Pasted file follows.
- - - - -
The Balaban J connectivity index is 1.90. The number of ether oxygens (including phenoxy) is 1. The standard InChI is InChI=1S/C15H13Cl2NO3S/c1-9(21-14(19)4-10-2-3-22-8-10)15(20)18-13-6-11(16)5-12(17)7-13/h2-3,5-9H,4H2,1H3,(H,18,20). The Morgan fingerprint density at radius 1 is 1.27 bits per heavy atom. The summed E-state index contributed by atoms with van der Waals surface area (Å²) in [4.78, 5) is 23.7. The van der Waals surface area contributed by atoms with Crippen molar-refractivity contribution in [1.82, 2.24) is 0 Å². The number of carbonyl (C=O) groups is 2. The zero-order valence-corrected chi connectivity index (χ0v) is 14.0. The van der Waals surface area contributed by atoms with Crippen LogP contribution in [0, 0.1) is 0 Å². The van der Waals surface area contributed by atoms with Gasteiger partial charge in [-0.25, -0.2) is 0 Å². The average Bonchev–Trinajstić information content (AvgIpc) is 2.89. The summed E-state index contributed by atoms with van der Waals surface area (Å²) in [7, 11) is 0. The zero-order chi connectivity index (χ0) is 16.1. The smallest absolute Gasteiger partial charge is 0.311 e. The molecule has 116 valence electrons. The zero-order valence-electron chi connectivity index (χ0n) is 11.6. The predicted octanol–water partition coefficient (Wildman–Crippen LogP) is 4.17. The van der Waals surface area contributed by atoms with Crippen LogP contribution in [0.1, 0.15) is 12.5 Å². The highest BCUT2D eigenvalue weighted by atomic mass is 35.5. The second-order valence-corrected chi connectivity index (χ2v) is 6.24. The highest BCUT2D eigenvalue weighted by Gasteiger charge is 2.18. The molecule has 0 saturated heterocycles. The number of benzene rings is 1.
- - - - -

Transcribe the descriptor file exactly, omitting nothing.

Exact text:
The Balaban J connectivity index is 1.90. The number of ether oxygens (including phenoxy) is 1. The standard InChI is InChI=1S/C15H13Cl2NO3S/c1-9(21-14(19)4-10-2-3-22-8-10)15(20)18-13-6-11(16)5-12(17)7-13/h2-3,5-9H,4H2,1H3,(H,18,20). The Morgan fingerprint density at radius 1 is 1.27 bits per heavy atom. The summed E-state index contributed by atoms with van der Waals surface area (Å²) in [4.78, 5) is 23.7. The van der Waals surface area contributed by atoms with Crippen molar-refractivity contribution in [1.82, 2.24) is 0 Å². The number of carbonyl (C=O) groups is 2. The zero-order valence-corrected chi connectivity index (χ0v) is 14.0. The van der Waals surface area contributed by atoms with Crippen LogP contribution in [0, 0.1) is 0 Å². The van der Waals surface area contributed by atoms with Gasteiger partial charge in [-0.25, -0.2) is 0 Å². The average Bonchev–Trinajstić information content (AvgIpc) is 2.89. The summed E-state index contributed by atoms with van der Waals surface area (Å²) in [7, 11) is 0. The zero-order chi connectivity index (χ0) is 16.1. The smallest absolute Gasteiger partial charge is 0.311 e. The molecule has 116 valence electrons. The zero-order valence-electron chi connectivity index (χ0n) is 11.6. The predicted octanol–water partition coefficient (Wildman–Crippen LogP) is 4.17. The van der Waals surface area contributed by atoms with Crippen LogP contribution in [0.1, 0.15) is 12.5 Å². The highest BCUT2D eigenvalue weighted by atomic mass is 35.5. The second-order valence-corrected chi connectivity index (χ2v) is 6.24. The highest BCUT2D eigenvalue weighted by Gasteiger charge is 2.18. The molecule has 0 saturated heterocycles. The number of benzene rings is 1.